\begin{equation} \dot{x}_{reproduction} = \alpha x \end{equation}
Where,

\(\alpha\) is a proportionality constant that captures the likelihood of successful reproduction for one individual.

To illustrate this, consider that the more individuals of a species are present in the environment, the more likely reproduction is to occur.

The next effect that comes into play is the starvation of the predator species. If there are not enough prey around to eat, the predator species will starve to death. We again have a proportional relationship, but this time it works in reverse because the more predators that are around the more likely starvation is. We can write the rate of change in the predator population due to starvation as follows:

Where,

\(\gamma\) is a proportionality constant that captures the likelihood of death due to starvation for an individual.

Finally, the last effect we need to consider is the consumption of the prey by the predator. Without predators, the prey species would grow exponentially. So this effect keeps the prey population in check. Similarly, without any prey, the predator species would simply die off. Again, we have a proportional relationship. This relationship is simply capturing, mathematically, the fact that the chance that a predator will find and consume some prey is proportional to both the population of the prey and the predators. This particular effect requires both species to be involved, therefore the relationship has a slightly different structure than reproduction and starvation.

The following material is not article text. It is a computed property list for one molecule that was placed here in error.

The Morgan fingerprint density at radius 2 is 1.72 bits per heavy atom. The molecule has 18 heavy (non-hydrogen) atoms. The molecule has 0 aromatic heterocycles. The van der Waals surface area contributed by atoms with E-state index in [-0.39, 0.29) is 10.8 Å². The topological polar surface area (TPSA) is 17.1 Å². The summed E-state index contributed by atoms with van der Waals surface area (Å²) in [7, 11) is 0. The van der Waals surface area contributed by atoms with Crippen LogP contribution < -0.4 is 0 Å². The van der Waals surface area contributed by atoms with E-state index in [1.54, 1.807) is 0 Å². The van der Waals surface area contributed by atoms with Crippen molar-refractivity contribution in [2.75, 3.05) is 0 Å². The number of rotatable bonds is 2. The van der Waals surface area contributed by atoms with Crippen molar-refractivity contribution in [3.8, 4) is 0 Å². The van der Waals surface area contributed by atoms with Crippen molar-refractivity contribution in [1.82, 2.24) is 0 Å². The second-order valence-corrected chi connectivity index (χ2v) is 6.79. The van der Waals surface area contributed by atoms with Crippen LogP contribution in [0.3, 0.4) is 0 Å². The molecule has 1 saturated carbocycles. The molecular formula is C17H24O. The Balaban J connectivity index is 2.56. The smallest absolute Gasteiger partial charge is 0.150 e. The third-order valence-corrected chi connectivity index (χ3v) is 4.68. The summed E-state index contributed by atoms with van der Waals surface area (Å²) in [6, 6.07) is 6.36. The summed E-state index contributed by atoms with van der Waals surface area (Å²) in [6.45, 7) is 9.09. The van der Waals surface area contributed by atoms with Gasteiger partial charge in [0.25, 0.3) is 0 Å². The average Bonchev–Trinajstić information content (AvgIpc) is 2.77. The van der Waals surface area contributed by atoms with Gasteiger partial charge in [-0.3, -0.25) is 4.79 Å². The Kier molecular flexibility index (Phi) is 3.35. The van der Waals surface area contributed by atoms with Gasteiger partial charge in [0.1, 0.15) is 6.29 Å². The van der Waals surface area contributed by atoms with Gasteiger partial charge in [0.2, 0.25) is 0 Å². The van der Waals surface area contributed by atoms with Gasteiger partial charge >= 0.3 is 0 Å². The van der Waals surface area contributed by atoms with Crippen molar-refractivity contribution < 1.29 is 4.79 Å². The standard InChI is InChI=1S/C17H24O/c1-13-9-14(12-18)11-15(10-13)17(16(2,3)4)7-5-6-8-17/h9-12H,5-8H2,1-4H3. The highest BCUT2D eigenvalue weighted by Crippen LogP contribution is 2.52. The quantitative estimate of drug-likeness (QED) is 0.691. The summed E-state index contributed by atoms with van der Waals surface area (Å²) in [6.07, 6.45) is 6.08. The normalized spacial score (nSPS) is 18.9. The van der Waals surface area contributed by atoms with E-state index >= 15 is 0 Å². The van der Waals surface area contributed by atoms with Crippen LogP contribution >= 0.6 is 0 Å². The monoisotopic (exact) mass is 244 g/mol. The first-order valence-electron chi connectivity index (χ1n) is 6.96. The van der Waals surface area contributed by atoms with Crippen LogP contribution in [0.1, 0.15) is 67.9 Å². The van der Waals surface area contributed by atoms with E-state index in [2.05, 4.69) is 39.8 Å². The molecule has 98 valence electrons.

\begin{equation} \dot{y}_{predation} = -\delta x y \end{equation}

Where,

\(xp\) is the decline in the prey population due to predation,

\(yp\) is the increase in the predator population due to predation, and

\(\beta\) is the proportionality constant representing the likelihood of prey consumption,

\(\delta\) is the proportionality constant representing the likelihood that the predator will have sufficient extra nutrition to support reproduction.

Taking the various effects into account, the overall change in each population can be represented by the following two equations: